Poland’s Standard Audit File for Tax Effective as of July 1
A Standard Audit File for Tax (SAF-T) became effective in Poland on July 1. The relevant provisions were passed as amendments to the 1997 Tax Code on September 10, 2015, and additional changes and a detailed time schedule for the implementation of the SAF-T for particular groups of taxpayers were introduced on May 13 in amendments to the 1997 Tax Code.
Poland is gradually implementing the new fully electronic reporting system, first for VAT reporting and later, for other reporting elements, specifically:
- accounting books;
- bank account statements;
- storage reporting;
- purchase and sale VAT reporting;
- VAT invoices;
- reporting of revenue and expense records for tax purposes; and
- revenue reporting.
The electronic reporting will take place in XML format, automatically on a monthly basis, for purchase and sale VAT reporting and upon request for other reporting elements.The reports must be filed (submitted electronically) to the Ministry of Finance.
The general reporting obligations upon request are to be implemented in two stages: large businesses from July 1, 2016, and micro-, small, and medium-size businesses from July 1, 2018.The monthly VAT reporting obligation will be implemented in three stages: large businesses from July 1, 2016; small and medium-size businesses from January 1, 2017; and microbusinesses from January 1, 2018.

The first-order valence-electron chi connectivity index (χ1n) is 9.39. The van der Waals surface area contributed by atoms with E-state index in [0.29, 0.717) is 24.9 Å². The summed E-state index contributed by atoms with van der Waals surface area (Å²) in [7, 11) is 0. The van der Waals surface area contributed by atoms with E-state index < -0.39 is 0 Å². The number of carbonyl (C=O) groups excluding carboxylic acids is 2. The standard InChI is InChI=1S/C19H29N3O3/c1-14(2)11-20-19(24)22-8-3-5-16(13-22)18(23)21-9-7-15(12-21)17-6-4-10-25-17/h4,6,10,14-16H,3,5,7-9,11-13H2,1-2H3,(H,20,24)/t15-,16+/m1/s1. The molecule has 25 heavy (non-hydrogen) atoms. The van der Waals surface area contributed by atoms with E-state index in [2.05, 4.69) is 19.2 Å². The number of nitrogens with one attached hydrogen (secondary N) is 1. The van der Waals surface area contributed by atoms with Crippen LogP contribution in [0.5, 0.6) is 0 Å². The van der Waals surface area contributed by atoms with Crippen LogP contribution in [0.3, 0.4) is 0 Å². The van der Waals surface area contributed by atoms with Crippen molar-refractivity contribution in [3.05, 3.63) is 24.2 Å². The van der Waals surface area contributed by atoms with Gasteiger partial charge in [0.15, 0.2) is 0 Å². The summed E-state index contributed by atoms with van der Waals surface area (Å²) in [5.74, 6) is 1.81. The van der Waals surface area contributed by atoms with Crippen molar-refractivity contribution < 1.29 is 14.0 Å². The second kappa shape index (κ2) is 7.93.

For purposes of the SAF-T regime, microbusinesses are defined as those that employ, on an annual basis, fewer than 10 employees and that have sales or balance sheet assets of €2 million or less. Small businesses employ, on an annual basis, fewer than 50 employees and have sales or balance sheet assets of €10 million or less, and medium-size businesses employ, on an annual basis, fewer than 250 employees and have sales of €50 million or less or balance sheet assets of €43 million or less. Business entities exceeding those figures are considered large.
The main purpose of the SAF-T, which has been recommended by the OECD and has already been implemented by a number of European countries, is to eliminate barriers in electronic data reporting, reducing the administrative burden and costs of audits for both tax authorities and taxpayers, and speeding up tax audits.